Coefficients D in the interchiral block expansion (3.1) can be considered as products of threepoint structure constants, which can be completely determined by using the BPZ equation, the crossingsymmetry equation, and the singlevaluedness of fourpoint functions of the types: $<V_{1,2}^D V_1 V_2 V_3 >$ and $<V_{1,2}^D V_1 V_{1,2}^D V_1 >$ where $V_{1,2}^D$ is the level2 degenerate field and $V_1, V_2 V_3$ are generic primary fields.
I have added this explanation below (3.1), as well as a reference for examples of detailed calculations of $D$ in (3.1).
%4. After eq. (3.2), two comments:
%4.1why the intermediate states need to be the same in all channels?
%4.2the comment regarding having three relations to avoid infinitely many solutions sounds very interesting but it is not clear what it means and how to interpret it. I would like the author to clarify it.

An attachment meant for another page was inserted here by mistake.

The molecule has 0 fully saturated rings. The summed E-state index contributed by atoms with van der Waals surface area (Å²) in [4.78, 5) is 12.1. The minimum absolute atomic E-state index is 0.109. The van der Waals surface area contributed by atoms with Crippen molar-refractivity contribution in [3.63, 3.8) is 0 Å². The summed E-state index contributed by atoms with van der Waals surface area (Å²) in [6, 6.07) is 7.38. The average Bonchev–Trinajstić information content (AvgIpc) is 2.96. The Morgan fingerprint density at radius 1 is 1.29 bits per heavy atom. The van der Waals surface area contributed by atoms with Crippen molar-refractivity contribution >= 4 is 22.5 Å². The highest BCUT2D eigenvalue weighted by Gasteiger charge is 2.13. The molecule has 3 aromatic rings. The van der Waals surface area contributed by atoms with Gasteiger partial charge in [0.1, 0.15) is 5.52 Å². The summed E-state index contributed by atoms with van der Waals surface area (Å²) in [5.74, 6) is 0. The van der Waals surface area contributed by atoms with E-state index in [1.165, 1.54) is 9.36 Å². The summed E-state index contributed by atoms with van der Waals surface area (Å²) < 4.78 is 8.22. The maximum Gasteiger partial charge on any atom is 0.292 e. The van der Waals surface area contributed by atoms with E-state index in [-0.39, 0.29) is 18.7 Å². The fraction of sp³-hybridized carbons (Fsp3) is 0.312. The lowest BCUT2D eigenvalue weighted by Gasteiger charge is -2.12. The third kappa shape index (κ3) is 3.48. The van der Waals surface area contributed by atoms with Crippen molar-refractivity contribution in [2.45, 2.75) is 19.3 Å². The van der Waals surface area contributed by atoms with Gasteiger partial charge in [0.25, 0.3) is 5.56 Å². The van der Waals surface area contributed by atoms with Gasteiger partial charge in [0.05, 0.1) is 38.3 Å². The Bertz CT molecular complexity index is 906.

Answer to %4.1:
For generic fourpoint functions, the intermediate states are not the same in all channels.
In particular, the spectra $S^{(s)}$, $S^{(t)}$, $S^{(u)}$ are the full spectrum of the Potts model allowed by the degenerate fusion rules (3.2). So $S^{(s)}$, $S^{(t)}$, $S^{(u)}$ are identical for fourpoint functions of identical fields but not for generic fourpoint functions. This ensures us the resulting solutions are at least all crossingsymmetry solutions in the Potts model, as will be demonstrated for several examples in Sections 4 and 5.
I have added this explanation above (3.3), as well as an example of fourpoint functions whose the intermediate states are not the same below (3.7).
Answer to %4.2: